The Ascension of the Lord

By: Rev. Thomas J. Gerrard



It makes the whole difference to this life whether or not we live in relationship to the next.  We stand like those men of Galilee looking up into heaven.  We wonder whether that is to be a future reward for us.  The revelation is given to us as it was given to the men of Galilee, that Jesus will come again and judge the world, and those of us who have done good shall go into everlasting life.  According as we receive that revelation, so will our whole life be affected.

The revelation is made to us in a way in which we can apprehend it.  There is a local change of our Lord’s glorified humanity.  It is of no vital significance whether we think of this change after the manner of the old astronomy or the new.  It is a passing away from this earth to some place outside of it.  If we think of heaven at all we must think of it in a human way.  St. Paul says: “He that descended is the same also that ascended above all the heavens.”  These words have both a material and a spiritual value.  They signify the bodily change of place.  They signify also the high dignity which our Lord assumed when He passed away from this earth.  And it is this spiritual value which matters most.  Our Lord was exalted above all the choirs of angels.  He sits on the right hand of the Father.  As God, He is equal to the Father.  As man He is exalted above every other creature.

It is the same also with regard to His being “taken up.”  The words have both a material and spiritual value.  It was by His own Divine power that Our Lord raised Himself from the dead.  By the same Divine power, He ascended into heaven.  That is, He entered into the fullness of His power as the perfect Head of all creatures.  He entered into the Holy of holies in order that, as the perfect Mediator, He might stand nearest the throne of God.  Nay, being God Himself, He sat upon the throne of God, whence He might distribute the divine graces on the people whom He had died to save.

Therefore, it is necessary that we exercise our hope and look forward to our own future life.  By our faith we are certain of Christ’s Ascension.  By hope we trust that He will give us all the graces needful for our ascension, and then finally receive us into His glory.  Recognizing our Lord as at once our God and our Mediator, we give Him a supreme adoration and depend upon Him absolutely for a call to that higher destiny and for all the means of attaining it.

And, what is this beatitude to which He calls us?  It is the immediate vision of God.  “We see now through a glass in a dark manner, but then, face to face.  Now I know in part, but then I shall know even as I am known.”  The call of grace in this life is to be the adopted sons of God.  And if we are sons, then we are heirs also.  What the face-to-face vision exactly is we can but dimly guess.  We can apprehend it even though we cannot comprehend it. “Dearly beloved, we are now the sons of God; and it hath not yet appeared what we shall be.  We know that, when He shall appear, we shall be like to Him: because we shall see Him as He is.”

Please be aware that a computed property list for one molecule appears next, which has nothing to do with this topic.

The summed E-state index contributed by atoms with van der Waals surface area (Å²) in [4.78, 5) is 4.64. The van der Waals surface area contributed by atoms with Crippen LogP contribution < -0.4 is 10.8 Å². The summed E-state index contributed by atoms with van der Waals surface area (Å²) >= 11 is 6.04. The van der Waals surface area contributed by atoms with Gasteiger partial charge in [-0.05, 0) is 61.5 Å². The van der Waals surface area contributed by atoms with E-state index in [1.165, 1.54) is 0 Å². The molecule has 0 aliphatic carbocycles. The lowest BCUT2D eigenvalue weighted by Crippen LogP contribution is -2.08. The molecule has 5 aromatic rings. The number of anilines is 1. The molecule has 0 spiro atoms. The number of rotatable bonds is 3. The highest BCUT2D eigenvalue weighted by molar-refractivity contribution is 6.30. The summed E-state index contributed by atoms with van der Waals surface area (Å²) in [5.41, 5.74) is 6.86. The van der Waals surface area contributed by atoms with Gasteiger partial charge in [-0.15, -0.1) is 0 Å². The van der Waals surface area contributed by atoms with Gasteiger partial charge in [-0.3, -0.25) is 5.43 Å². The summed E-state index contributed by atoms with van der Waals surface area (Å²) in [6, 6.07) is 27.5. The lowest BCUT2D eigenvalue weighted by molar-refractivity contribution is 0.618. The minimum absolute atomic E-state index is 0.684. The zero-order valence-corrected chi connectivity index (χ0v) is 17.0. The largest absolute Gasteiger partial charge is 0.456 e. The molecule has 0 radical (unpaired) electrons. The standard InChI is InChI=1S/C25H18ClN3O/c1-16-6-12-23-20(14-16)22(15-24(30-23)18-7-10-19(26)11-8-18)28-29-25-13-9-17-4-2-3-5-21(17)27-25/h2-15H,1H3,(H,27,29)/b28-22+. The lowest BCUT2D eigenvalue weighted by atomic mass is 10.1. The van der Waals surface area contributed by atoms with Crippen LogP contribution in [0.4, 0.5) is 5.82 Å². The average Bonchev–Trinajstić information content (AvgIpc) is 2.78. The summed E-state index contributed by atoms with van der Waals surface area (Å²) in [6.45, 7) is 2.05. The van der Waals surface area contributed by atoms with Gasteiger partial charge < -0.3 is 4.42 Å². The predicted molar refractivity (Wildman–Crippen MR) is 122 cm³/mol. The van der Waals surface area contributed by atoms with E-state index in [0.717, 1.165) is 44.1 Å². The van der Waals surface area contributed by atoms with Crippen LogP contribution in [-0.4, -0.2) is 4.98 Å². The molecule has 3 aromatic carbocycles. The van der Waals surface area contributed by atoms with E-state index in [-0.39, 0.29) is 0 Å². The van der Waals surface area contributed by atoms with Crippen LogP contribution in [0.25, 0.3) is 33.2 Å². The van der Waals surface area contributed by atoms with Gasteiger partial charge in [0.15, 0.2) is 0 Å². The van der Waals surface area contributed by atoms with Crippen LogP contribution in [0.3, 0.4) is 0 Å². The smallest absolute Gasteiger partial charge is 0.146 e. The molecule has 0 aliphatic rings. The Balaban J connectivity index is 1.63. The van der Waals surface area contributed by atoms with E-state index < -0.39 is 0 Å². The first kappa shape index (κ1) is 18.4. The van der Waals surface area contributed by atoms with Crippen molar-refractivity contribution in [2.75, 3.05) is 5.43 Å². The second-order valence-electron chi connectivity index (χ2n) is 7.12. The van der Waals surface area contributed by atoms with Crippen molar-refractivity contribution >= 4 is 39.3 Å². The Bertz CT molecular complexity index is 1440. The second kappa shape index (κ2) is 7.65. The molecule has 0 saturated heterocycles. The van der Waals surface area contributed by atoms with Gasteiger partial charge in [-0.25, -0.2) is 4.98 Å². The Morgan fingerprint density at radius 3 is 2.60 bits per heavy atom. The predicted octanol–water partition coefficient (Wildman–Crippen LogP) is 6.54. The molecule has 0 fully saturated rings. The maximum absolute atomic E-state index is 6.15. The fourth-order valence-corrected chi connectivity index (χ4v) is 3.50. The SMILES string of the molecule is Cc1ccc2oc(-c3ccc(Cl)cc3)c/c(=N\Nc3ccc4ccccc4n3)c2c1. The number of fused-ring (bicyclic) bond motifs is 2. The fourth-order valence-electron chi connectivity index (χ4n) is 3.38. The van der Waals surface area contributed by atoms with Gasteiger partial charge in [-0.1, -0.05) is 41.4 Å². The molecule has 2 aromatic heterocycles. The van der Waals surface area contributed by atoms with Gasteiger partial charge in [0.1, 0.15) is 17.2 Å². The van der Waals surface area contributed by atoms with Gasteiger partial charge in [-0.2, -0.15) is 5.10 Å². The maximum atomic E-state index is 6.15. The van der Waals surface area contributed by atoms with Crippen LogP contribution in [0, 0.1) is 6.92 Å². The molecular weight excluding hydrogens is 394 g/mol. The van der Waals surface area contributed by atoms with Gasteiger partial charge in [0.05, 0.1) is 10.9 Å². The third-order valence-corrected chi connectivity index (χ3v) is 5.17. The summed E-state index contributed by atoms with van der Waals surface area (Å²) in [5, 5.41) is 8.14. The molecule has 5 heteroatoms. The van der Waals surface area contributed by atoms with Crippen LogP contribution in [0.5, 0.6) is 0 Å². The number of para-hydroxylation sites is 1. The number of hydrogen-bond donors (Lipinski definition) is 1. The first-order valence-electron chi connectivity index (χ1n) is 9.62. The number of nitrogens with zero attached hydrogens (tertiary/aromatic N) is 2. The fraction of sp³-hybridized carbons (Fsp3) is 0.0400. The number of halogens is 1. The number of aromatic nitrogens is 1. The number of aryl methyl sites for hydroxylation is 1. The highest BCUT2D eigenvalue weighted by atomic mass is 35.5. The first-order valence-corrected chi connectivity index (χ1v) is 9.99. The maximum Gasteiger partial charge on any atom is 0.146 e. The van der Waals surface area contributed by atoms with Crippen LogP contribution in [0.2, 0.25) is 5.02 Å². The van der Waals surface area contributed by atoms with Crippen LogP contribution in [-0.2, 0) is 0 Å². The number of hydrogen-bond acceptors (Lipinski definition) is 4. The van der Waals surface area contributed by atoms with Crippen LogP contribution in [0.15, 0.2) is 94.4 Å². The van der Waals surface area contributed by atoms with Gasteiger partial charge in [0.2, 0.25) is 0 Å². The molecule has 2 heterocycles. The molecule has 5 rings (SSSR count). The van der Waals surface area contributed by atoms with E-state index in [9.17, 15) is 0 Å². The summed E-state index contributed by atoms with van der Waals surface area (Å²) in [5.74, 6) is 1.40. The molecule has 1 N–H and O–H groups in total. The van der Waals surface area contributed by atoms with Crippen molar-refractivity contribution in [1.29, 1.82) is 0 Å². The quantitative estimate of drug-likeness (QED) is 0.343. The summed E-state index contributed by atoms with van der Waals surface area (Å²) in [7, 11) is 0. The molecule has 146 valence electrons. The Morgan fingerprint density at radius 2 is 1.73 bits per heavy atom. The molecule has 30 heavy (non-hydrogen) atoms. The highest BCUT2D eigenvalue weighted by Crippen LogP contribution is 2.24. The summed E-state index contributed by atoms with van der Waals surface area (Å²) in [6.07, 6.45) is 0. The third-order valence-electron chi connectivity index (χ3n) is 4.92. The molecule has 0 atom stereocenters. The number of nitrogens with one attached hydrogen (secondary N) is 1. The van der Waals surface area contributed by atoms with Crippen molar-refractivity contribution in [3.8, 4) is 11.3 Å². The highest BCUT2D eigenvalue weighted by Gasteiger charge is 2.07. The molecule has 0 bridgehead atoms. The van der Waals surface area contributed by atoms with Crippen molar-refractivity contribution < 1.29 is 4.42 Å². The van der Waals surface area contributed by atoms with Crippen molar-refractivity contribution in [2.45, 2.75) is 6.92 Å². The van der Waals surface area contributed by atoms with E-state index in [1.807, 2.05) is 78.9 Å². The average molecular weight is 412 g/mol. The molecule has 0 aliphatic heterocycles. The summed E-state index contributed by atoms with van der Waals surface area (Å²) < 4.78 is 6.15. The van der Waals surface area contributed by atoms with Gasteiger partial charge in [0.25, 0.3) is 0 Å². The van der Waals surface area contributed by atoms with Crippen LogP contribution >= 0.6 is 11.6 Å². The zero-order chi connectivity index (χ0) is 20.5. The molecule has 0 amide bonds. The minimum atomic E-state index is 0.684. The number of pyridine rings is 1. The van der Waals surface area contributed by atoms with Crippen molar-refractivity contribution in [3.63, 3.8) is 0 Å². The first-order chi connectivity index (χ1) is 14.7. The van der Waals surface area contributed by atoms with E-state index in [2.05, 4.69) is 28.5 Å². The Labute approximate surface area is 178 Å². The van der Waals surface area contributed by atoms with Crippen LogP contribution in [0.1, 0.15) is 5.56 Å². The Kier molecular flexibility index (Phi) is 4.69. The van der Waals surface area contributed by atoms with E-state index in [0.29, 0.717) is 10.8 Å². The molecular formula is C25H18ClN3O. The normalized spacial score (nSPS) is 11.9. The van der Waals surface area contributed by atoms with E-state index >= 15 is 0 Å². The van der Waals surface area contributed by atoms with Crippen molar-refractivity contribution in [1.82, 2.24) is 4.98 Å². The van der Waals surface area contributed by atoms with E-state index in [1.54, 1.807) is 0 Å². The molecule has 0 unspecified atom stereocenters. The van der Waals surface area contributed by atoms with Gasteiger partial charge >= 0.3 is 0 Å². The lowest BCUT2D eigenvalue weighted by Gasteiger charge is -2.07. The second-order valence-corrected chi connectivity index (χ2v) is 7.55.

Of course, such a sight of God is beyond our natural powers.  God alone can gaze upon the Divine essence naturally.  If, therefore, we are to gaze upon it, our natures will have to be exalted and purified by a supernatural light.  That will be our ascension into heaven.  Our ascension will also have its material and spiritual value.  The spiritual value will be this pouring in upon our natures of a supernatural light.  Thus, our natures will be in a way deified, for they will participate in the Divine Nature.  “When He shall appear, we shall be like to Him.”

This supernatural likeness to God has two elements.  First, our vision of God is like God’s vision of Himself, inasmuch as it is an act of direct knowledge of God.  Secondly, it is a likeness to His, inasmuch as it is brought about by the infusion of light from the Divine Intellect.  We are not made identical with God, as the Buddhists claim.  We remain infinitely distinct from Him.  Thus does the blessed spirit share in God’s own happiness.  And that is how, if we love, serve and praise God on this earth, we shall afterwards ascend and be forever happy with Him in the next world.  The Life of God is everlasting.  If we participate in the essence of that Life, then our life of happiness must be ever-lasting.

Nor is this sight of God merely an intellectual enjoyment.  That which is known is also loved.  Our happiness in heaven would be incomplete were it not that we could also participate in the Divine Love and Holiness.  Just as our understanding will be illumined supernaturally by a ray of the Divine Wisdom, so will our love be raised to a higher plane of equal excellence.  Thus, the thrill of love which we shall experience will be of the same kind as the Love with which God loves Himself.  The light of glory raises the intelligence above all the powers of nature.  So also does the energy of Divine Love exalt the will above all its natural powers.

For what is it that the soul loves in its final happiness?  It is the Supreme Good.  It is the most lovable object which can be.  To enjoy such an object in the way God wishes us to enjoy it we need His Will in a special way to energize our wills.  Thus is the human will, whilst remaining infinitely distinct from the supreme Good, brought into the most intimate union with it.